Gargano - spring flowers and natural history in southern Italy
A relaxed week of wild flowers and country walks, exploring the Gargano Peninsula, famous for its diversity of orchids, multi-coloured irises, wild tulips and showy peonies.
15 – 22 April 2020
Single Room Supplement – £110
Return flights from UK to Bari. Local transport as specified in the itinerary. Seven nights’ accommodation, full board basis.
Refreshments. Entrance fees for optional sightseeing (e.g. museums). Gratuities. Travel insurance.
Minimum 6, maximum 12.
The Gargano forms the ’spur’ on the boot of Italy. It is a mountainous chunk of limestone with more in common with coastal Croatia than the surrounding Italian plains, rising up above 1000m above sea level to form a rugged peninsula jutting out into the Adriatic.
The Gargano has a unique botanical and historical legacy, a product of its position, geology and isolation from the coastal plains. It is not surprising that the Gargano is a designated National Park! Our visit is timed to make the most of the wonderful spring flowers.
The area is most famous for its amazing orchid diversity, amongst the most diverse areas in Europe with several endemic forms, including the ‘bee’ orchids Ophrys ‘bertoloniformis’, O. argolica ssp biscutella and O. fuciflora ssp apulica, which will no doubt feature high on our list of finds during the week, along with carpets of Green-winged and Pink Butterfly Orchids on the limestone plateau.
Colourful dwarf irises, Iris bicapitata and I. pseudopumilia are found in abundance in the rough meadows, with Wild Peony, Poet’s Narcissus and Wild Tulip all adding extra splashes of colour.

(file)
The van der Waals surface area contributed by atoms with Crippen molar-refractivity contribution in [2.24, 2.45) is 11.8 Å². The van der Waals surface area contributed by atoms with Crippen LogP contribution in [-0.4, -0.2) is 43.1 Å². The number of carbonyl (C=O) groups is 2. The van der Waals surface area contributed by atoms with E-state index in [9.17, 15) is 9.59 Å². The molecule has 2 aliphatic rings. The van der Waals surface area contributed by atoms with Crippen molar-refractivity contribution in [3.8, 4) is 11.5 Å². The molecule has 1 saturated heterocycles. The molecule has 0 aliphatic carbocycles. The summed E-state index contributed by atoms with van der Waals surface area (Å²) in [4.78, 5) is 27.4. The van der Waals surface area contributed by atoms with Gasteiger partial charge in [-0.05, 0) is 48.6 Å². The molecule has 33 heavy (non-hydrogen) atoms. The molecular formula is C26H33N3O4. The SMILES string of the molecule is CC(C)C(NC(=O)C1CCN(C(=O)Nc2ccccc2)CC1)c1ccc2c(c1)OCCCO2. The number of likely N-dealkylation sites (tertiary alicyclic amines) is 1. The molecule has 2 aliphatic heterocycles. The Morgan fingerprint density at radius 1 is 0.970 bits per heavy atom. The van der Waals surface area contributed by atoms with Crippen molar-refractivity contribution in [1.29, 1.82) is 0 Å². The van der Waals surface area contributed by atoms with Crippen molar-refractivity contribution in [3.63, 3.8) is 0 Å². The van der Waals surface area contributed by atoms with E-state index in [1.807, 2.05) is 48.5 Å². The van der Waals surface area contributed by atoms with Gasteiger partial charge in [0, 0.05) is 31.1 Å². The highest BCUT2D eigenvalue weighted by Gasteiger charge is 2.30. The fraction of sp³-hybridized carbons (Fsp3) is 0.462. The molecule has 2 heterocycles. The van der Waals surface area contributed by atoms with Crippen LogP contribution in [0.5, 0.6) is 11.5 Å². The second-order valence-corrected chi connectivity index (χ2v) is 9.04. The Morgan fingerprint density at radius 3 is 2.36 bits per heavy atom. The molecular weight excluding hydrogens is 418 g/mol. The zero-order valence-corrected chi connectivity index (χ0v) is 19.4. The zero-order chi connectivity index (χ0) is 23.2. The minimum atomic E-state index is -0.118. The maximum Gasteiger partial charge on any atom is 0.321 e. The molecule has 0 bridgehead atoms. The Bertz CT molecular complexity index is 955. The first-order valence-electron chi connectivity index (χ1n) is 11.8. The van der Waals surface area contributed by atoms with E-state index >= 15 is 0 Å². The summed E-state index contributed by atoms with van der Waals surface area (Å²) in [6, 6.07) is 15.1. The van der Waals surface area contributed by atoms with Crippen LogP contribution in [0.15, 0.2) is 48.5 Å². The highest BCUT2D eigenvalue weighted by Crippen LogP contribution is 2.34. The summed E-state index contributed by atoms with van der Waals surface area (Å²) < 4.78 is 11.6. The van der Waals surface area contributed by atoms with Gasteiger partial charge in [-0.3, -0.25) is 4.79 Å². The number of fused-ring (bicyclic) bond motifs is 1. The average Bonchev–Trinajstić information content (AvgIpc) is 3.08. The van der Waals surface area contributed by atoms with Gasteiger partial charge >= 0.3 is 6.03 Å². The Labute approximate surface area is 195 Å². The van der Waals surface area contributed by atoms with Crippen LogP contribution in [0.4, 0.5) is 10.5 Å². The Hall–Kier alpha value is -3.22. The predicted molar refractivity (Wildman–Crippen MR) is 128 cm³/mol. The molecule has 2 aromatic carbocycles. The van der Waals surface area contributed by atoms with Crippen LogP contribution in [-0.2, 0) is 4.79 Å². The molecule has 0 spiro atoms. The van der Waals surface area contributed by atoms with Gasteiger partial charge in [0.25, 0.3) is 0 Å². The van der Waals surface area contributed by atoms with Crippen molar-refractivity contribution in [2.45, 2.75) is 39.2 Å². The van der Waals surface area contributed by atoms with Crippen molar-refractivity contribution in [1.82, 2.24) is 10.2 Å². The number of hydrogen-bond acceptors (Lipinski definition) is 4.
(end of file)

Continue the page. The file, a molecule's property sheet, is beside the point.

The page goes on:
We will be based in the historic town of Monte Sant Angelo, perched high on the limestone ridge with views out over the Gulf of Manfredonia, from where we will take daily excursions to explore the various habitats and hidden corners of the Gargano, from the orchid-rich limestone grasslands to the ancient deciduous woodlands that cloak the centre of the peninsula, one of the largest broadleaved forests in southern Europe.
Please note that holidays change, although sometimes only slightly, from year to year and previous trip reports may not reflect the planned itinerary, or other holiday details, for the current trip. Please ask us if you would like to know of any significant differences.
Day 1 Our flight takes us to Bari from where we head northwards, stopping along the way to look across the extensive salt plans near Margherita di Savoia, home to a large population of Greater Flamingos. Continuing northwards, we head around the Gulf of Manfredonia before climbing onto the Gargano, arriving at our hotel in the hilltop town of Monte Sant’Angelo.
Day 2 Today we head out by foot, walking along the limestone ridge west of town. The hillside should be ablaze with colour at this time of year. The limestone of the southern Gargano is particularly rich in orchids, and we will have our first introduction to the bewildering diversity. Eastern Subalpine Warbler sing their scratchy song from the scattered bushes, with spring butterflies on the wing, hopefully including the impressive Southern Festoon.
Day 3 Today we travel by bus into the Gargano National Park. Here we will walk a section of the ’pilgrims way’ that passes through the meadows and woods, where carpets of orchids can be found. Even more impressive than the orchids are the irises, with meadows full of Iris lutescens in its many shades, from white through blue to deep velvety purples.